1

I am trying to load an SVGZ using \includesvg. It always looks for the SVG instead of the svgz (see error below). I know I can unzip the SVGZ to get the SVG, but I would prefer using SVGZ to keep the file size smaller.

There's no file `test.svg'
in folder `images/'.

My code:

\begin{figure}[!h]
    \centering
        \includesvg[width=\textwidth]{images/test.svgz}
    \caption{test}
\end{figure}
  • (1) welcome, (2) please make a full minimal example, not all uses are familiar with \includesvg (3) are you sure svgz is even supported? – daleif Jul 10 '18 at 13:36
  • 2
    I don't think svgz files are supported. You might want to automate this by a shell escape and unzipping it. – percusse Jul 10 '18 at 13:38
  • Thank you for the quick response, I just checked the documentation and as you both expected svgzis not supported :( mirror.hmc.edu/ctan/graphics/svg/doc/svg.pdf – HennyKo Jul 10 '18 at 13:52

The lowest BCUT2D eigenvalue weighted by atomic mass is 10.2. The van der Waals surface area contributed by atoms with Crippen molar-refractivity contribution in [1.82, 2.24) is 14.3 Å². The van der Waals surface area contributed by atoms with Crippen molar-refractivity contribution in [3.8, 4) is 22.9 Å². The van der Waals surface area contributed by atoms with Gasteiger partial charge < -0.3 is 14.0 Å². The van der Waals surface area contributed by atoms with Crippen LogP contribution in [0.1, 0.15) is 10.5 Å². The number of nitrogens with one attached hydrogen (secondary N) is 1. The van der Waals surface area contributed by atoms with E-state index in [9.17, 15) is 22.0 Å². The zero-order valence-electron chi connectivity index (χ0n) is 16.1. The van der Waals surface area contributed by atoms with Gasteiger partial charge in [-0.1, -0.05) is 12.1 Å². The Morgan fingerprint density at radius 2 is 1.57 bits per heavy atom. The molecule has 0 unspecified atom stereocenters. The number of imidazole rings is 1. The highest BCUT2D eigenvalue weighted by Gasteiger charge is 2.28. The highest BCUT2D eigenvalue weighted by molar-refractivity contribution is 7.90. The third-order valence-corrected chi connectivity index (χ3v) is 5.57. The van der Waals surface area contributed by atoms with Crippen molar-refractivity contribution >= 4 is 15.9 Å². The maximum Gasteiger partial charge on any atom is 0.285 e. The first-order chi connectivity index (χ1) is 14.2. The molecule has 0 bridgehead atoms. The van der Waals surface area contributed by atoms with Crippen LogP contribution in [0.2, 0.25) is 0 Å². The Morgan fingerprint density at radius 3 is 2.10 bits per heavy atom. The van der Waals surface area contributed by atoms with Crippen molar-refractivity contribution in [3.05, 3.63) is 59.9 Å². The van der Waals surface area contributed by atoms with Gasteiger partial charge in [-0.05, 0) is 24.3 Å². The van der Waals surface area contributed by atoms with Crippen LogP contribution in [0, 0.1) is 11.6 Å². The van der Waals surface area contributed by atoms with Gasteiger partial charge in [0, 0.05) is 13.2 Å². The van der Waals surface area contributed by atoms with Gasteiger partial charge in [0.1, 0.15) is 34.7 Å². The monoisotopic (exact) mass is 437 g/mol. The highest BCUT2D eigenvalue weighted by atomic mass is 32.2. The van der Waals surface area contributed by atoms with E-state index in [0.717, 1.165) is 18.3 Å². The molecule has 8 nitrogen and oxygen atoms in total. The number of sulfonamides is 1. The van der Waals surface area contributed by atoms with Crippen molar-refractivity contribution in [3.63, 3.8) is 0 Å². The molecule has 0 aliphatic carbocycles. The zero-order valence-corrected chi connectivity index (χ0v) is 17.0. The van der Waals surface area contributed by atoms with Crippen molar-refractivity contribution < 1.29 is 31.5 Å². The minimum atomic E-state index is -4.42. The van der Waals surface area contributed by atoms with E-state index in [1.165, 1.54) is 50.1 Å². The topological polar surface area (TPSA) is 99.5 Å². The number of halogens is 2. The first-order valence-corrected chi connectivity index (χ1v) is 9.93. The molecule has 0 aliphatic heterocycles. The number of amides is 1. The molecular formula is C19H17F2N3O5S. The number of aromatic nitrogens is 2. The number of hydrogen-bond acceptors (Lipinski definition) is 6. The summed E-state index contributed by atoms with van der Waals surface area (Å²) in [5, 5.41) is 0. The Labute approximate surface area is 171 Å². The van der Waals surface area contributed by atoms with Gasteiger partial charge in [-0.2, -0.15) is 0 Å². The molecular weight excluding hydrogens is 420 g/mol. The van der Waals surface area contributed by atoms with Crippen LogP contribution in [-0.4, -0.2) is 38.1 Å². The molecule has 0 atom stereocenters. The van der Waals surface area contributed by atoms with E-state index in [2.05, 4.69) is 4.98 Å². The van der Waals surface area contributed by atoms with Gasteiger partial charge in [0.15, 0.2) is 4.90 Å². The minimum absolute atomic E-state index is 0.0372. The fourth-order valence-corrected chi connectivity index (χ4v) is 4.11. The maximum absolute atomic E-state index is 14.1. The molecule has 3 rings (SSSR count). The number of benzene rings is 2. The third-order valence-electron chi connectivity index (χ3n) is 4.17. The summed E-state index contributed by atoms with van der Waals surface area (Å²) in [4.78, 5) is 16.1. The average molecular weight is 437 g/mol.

• Although it probably does not help much for vector images, you could try to save the svg as pdf (using Inkscape etc.) and see if the pdf compression algorithms can reduce the filesize. Otherwise you might be able to simplify the svg file in the program that created the file, or avoid it altogether and recreate the image in LaTeX (if it is some kind of plot or diagram, for example). – Marijn Jul 10 '18 at 13:58
1

The svg package calls Inkscape to convert a SVG file to PDF. And Inkscape can handle SVGZ files. You just need to give the option svgextension=svgz.

\documentclass[a4papaer]{article}
\usepackage{svg}
% by default graphic and text is split, so text can be set with LaTeX
% I did not want this here
\svgsetup{inkscapelatex=false}
\begin{document}
\begin{figure}[!h]
    \centering
        \includesvg[svgextension=svgz,width=\textwidth]{example-image.svgz}
    \caption{test}
\end{figure}
\end{document}

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